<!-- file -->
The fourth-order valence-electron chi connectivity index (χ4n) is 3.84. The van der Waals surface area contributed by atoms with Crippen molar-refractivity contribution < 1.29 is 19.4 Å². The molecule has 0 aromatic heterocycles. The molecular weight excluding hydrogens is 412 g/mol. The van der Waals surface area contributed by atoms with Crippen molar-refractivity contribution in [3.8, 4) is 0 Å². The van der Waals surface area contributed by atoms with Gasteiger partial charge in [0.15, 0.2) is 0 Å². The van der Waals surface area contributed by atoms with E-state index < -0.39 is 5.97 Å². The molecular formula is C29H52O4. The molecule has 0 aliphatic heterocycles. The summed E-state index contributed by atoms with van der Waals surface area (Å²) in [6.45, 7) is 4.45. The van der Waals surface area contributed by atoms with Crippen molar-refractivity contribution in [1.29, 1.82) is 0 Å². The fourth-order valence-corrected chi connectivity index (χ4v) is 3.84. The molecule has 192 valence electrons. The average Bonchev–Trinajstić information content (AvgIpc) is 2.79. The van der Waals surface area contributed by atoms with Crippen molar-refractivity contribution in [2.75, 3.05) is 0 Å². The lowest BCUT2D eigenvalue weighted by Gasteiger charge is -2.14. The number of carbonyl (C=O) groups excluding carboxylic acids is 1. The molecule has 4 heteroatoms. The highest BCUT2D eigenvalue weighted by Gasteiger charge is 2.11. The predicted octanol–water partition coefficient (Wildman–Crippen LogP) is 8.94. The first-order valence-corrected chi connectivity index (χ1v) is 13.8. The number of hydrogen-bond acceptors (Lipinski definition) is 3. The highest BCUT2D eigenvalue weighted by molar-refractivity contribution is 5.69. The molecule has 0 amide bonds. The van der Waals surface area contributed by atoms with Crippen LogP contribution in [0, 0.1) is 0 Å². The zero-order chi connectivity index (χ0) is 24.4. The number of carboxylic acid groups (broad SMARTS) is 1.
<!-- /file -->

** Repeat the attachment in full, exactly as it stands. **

The fourth-order valence-electron chi connectivity index (χ4n) is 3.84. The van der Waals surface area contributed by atoms with Crippen molar-refractivity contribution < 1.29 is 19.4 Å². The molecule has 0 aromatic heterocycles. The molecular weight excluding hydrogens is 412 g/mol. The van der Waals surface area contributed by atoms with Crippen molar-refractivity contribution in [3.8, 4) is 0 Å². The van der Waals surface area contributed by atoms with Gasteiger partial charge in [0.15, 0.2) is 0 Å². The van der Waals surface area contributed by atoms with E-state index < -0.39 is 5.97 Å². The molecular formula is C29H52O4. The molecule has 0 aliphatic heterocycles. The summed E-state index contributed by atoms with van der Waals surface area (Å²) in [6.45, 7) is 4.45. The van der Waals surface area contributed by atoms with Crippen molar-refractivity contribution in [1.29, 1.82) is 0 Å². The fourth-order valence-corrected chi connectivity index (χ4v) is 3.84. The molecule has 192 valence electrons. The average Bonchev–Trinajstić information content (AvgIpc) is 2.79. The van der Waals surface area contributed by atoms with Crippen molar-refractivity contribution in [2.75, 3.05) is 0 Å². The lowest BCUT2D eigenvalue weighted by Gasteiger charge is -2.14. The number of carbonyl (C=O) groups excluding carboxylic acids is 1. The molecule has 4 heteroatoms. The highest BCUT2D eigenvalue weighted by Gasteiger charge is 2.11. The predicted octanol–water partition coefficient (Wildman–Crippen LogP) is 8.94. The first-order valence-corrected chi connectivity index (χ1v) is 13.8. The number of hydrogen-bond acceptors (Lipinski definition) is 3. The highest BCUT2D eigenvalue weighted by molar-refractivity contribution is 5.69. The molecule has 0 amide bonds. The van der Waals surface area contributed by atoms with Crippen LogP contribution in [0, 0.1) is 0 Å². The zero-order chi connectivity index (χ0) is 24.4. The number of carboxylic acid groups (broad SMARTS) is 1.